K&M Neck Turning Tool - 6.5mm Pilot too large (Is it just me?)

rustyinbend

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  • Dec 9, 2018
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    Anybody get the K&M Neck Turning tool with pilot for 6.5mm ... and find that the pilot is too big to fit your sized brass? Mine came today, and the only way to get the pilot to fit into the case mouth is to open it up to .2645 ... but I mandrel and shoot at .2625. The .2645 case mouth is way too big, causing projectiles to be really loose in the case neck. Am I doing something wrong? Did they send me the wrong pilot? Any advice out there before I call the manufacturer with this issue?

    It doesn't make sense for me to mandrel to an over-size case mouth in order to neck turn ... and then have to resize down and re-mandrel to get to my shooting case neck size. Any advice is appreciated ... I've never neck-turned before, but I have it all figured out, except for this "too big pilot" problem on this device.

     

    proff49

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    Feb 16, 2018
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    You have to use the k+m mandrel to size for the pilot. After turning you resize to your desired size for neck tension.
     

    Feniks Technologies

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    Neck turners based on pilots/mandrels have two mandrels. The first is the expander mandrel and the other is the turning mandrel.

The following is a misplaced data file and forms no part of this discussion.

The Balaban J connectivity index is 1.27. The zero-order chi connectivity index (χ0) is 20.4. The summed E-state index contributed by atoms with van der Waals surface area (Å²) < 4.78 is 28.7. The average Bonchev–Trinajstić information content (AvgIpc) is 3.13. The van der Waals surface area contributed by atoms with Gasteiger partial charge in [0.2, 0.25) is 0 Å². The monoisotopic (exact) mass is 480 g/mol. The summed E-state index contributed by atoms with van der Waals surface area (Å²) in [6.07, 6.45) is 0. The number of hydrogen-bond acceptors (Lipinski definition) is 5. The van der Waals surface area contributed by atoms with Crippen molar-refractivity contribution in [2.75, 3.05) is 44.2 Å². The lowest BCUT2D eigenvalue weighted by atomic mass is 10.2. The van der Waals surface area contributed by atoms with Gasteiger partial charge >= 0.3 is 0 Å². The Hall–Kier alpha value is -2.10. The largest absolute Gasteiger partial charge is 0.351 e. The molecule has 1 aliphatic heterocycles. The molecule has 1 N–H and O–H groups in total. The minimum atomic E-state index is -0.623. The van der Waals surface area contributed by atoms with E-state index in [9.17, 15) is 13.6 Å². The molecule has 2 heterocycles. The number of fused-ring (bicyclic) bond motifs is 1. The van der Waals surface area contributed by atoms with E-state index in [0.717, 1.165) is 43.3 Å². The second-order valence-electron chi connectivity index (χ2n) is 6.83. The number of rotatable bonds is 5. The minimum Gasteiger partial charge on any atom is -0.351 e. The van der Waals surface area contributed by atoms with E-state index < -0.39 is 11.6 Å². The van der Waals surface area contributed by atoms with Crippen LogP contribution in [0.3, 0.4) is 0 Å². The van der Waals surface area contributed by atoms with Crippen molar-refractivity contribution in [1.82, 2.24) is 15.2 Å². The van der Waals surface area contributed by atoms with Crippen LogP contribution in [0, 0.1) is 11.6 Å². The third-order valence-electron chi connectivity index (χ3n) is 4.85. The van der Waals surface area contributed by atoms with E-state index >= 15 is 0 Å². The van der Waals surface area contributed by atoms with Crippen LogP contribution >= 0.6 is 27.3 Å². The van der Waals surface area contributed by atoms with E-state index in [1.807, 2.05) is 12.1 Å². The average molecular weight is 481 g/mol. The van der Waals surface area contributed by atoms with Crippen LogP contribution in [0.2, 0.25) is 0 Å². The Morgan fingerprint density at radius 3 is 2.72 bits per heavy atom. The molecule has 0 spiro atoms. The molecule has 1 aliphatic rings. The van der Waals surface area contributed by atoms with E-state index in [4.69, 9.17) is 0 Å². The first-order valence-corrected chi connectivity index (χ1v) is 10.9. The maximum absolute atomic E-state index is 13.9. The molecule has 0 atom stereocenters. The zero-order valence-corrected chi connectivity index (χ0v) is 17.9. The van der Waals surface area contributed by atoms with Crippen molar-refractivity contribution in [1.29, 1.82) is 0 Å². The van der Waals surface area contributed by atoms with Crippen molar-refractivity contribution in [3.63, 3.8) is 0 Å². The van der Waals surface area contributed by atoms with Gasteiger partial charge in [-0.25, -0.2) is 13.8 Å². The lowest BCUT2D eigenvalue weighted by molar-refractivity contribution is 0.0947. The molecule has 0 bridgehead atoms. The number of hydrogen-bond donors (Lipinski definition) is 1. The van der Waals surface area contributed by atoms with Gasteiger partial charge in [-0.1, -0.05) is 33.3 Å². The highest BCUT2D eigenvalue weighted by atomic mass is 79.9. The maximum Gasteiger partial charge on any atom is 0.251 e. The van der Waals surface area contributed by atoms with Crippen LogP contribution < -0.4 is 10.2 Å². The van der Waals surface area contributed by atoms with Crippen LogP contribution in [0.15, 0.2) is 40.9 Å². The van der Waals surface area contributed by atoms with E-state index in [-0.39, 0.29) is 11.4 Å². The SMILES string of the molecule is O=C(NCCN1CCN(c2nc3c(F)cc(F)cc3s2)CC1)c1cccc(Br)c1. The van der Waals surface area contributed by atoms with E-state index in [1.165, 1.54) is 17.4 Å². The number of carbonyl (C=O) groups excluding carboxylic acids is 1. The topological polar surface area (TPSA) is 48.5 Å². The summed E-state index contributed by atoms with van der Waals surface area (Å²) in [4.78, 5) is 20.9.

You use the expander mandrel first, then the turning mandrel for the actual cutting. Then you size things back to your desired interference fit.

    Using oversized mandrels accomplishes a few tasks. It ensures the neck is shaped as uniformly as possible. And even though the same inside diameter, not every cartridge uses the same interference fit. Depends on the individual loader and the application for the ammo. So oversized includes the entire array of interference fit.
     

    rustyinbend

    GySgt USMC 1976-1992
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  • Dec 9, 2018
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    Neck turners based on pilots/mandrels have two mandrels. The first is the expander mandrel and the other is the turning mandrel.

    You use the expander mandrel first, then the turning mandrel for the actual cutting. Then you size things back to your desired interference fit.

    Using oversized mandrels accomplishes a few tasks. It ensures the neck is shaped as uniformly as possible. And even though the same inside diameter, not every cartridge uses the same interference fit. Depends on the individual loader and the application for the ammo. So oversized includes the entire array of interference fit.
    Interesting ... I guess I see why it's necessary to have a standardized starting size via mandrel ... when you only have one size pilot. Never really thought about that. The .2645 mandrel on my 21st Century Mandrel Set is a perfect fit, so I'll use that. Using that mandrel to start, this gadget works perfectly. Just took a 6.5 Creedmoor case neck from 6/1000's of runout, to less than 2. Now I see why most advisers say to neck-turn new brass if required ... it's because sizing and mandreling multiple times to neck-turn is a PITA.

    Bottom line ... I get it. Thanks for the input.
     

    Cascade Hemi

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    Feb 9, 2019
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    An interference fit ensures concentricity with the brass ID. Use a little oil on the mandrel to prevent galling. I've found turning new brass and used brass to take the same process; size with die, size with "expander", turn.